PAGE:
Juan López Petit Coronas - Cuban Cigar Review
One of the lesser known Petit Corona's, this Juan Lopez is full in flavour.
Today's review is one of those Cigars no one really talks about. Well, let me re-phrase that; in general, no one talks about Petit Coronas - full stop. You get the odd person talking about how great a Bolivar Petit Corona or the Por Larannaga's is. Actually, that person might be me...
So, as you can kind of gather, Petit Coronas don't get much attention, and these are the kind of Cigars newbies would be buying as they can be brought for less than ten pounds, and won't break the bank. So it feels like my duty to review Petit Coronas and the like.
Lets get back to specifics. I'm going to be reviewing the Juan Lopez Petit Corona. Only one of three Cigars in the Juan Lopez marca that's in regular production, the Petit Corona is the smallest size of the three and comes in a dress box.
This Sunday afternoon I'm pairing the Cigar with Taylor's Lazy Sunday Coffee. Because I don't fancy drinking any alcohol, and it's a Sunday . so obviously it's the day you're meant to drink the stuff! I'm assuming that the Juan Lopez isn't going to be too light on body for the coffee to drown out the flavours of the Cigar.
One thing for certain, the Juan Lopez Petit Corona is not going to win any Miss World awards. The box press along with the roughness of the wrapper gives the Cigar a somewhat rustic look. Not as farmyard funk as another brand, something like Jose L Piedra for example, but it sure ain't as nice looking as your Bolivar Petit Corona or Partagas Petit Coronas Especiales.
Remember though boys and girls, it's not how the Cigar looks, but it's how the stogie tastes. So lets not get too hung up on the construction.
Draw & Burn
Cutting the Cigar is pretty straightforward, and on the draw, it's pretty damn perfect. Kudos to Habanos SA, since the early 2000's, they've upped their game big time when it comes to consistency with the draw. If you have a plugged Cuban Cigar, then you're unlucky. I would double check to see if it's Friday the 13th.
On the nose, you can smell the classic barnyard profile that many Cigars have. Also, I can detect a little bit, just a smudge of cocoa.
Lighting up is pretty easy. Maybe twenty seconds or so of getting the foot of the Cigar to start burning and I'm away.
The First Third
First flavours I detect on my palate when I first sample the Cigar - spice! The spice isn't that strong however. It's not like the spice that tingles on the lips, but a flavourful spice that coats the tongue. Also, there's strong tobacco flavours. Yeah, I know what you're saying, you're smoking a Cigar dumb ass, what do you expect? Rhubarb and custard? But I think you know what I mean.
Smoking down the Cigar a little, notice in the picture above the ash is a very nice clear white hue. Very appealing. There's plenty of smoke. It sometimes felt that there was a second Cigar in the room burning away.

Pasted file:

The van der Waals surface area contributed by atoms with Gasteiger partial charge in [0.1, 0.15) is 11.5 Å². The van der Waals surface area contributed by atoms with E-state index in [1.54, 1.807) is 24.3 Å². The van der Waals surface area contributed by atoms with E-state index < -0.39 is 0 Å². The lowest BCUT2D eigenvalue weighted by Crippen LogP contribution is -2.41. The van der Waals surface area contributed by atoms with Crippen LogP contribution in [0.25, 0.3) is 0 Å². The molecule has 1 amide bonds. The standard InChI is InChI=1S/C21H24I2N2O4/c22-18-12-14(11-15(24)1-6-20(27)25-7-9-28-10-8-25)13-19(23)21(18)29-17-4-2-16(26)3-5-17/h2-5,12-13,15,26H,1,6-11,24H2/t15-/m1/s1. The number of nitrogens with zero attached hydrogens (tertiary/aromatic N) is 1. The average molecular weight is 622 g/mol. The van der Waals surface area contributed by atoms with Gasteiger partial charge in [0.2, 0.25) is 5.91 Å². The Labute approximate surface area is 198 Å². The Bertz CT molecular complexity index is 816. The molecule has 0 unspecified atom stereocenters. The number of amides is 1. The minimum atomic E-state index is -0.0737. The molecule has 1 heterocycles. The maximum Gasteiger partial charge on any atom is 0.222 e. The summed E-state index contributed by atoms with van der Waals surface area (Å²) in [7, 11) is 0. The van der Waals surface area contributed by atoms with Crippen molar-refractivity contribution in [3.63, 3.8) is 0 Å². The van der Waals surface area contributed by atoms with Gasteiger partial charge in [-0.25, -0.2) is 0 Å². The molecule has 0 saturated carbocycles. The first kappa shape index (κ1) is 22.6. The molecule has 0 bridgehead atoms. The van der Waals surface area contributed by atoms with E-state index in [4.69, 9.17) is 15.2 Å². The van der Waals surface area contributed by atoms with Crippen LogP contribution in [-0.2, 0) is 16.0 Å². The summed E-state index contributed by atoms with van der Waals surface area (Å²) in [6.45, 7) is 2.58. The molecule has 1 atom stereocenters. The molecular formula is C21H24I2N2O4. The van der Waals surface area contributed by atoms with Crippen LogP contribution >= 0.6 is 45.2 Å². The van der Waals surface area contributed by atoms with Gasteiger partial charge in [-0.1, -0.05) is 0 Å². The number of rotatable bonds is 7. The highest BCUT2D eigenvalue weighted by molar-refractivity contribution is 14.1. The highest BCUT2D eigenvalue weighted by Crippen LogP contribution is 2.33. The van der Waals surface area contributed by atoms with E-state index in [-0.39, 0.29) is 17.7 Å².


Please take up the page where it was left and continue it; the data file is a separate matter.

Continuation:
Towards the second third of the Juan Lopez, I'm starting to detect a small change in the flavour of the Cigar. There's a creaminess, just enough to offset the spice somewhat and to help tone down the tobacco flavours a little. My cup of coffee plays second fiddle to the Cigar. The flavour profile of the Juan Lopez so far reigns supreme.
The Second Third
Moving into the second third of the Cigar, the creaminess is still there and has now replaced the spiciness that was in the first third. The tobacco flavours are now melding more into a more creamy espresso, with woody undertones. There's some great balance here.
There's not much to talk about the second third. I would say that's a good thing. The burn is perfect; there's been no need to apply any kind of touch up or needing to re-light. Very very good.
The Final Third
There has been no change moving forward into the final third. The interplay of tobacco, creamy espresso and wood is magnificent. The burn still continues to be good.... All good baby.
Now moving towards the end game for the Cigar, the strength of flavour has increased, mainly due to burning hotter as we are smoking closer to the flames, so to say.
After fifty minutes of smoking, I am done. A perfect afternoon.
Conclusion & Scoring
What I love about the Juan Lopez Petit Corona is how unassuming it is. It doesn't look fancy, it just smokes well, and that's what you would like when you want to smoke a good Cigar. Yes, this Cigar will never make it in some limited edition Humidor, but hey, those Cigars are too expensive to smoke. This is meant to be smoked.
The Juan Lopez Petit Corona can be difficult to source. I think the major online retailers in the UK supply them, but your local tobacconist will probably not. I would suggest buying one of these as a sampler whenever you're going to buy some Cigars online.
- Appearance: 11/15
- Draw & Burn: 20/20
- Flavour & Complexity: 27/30
- Overall: 33/35
- Total: 91/100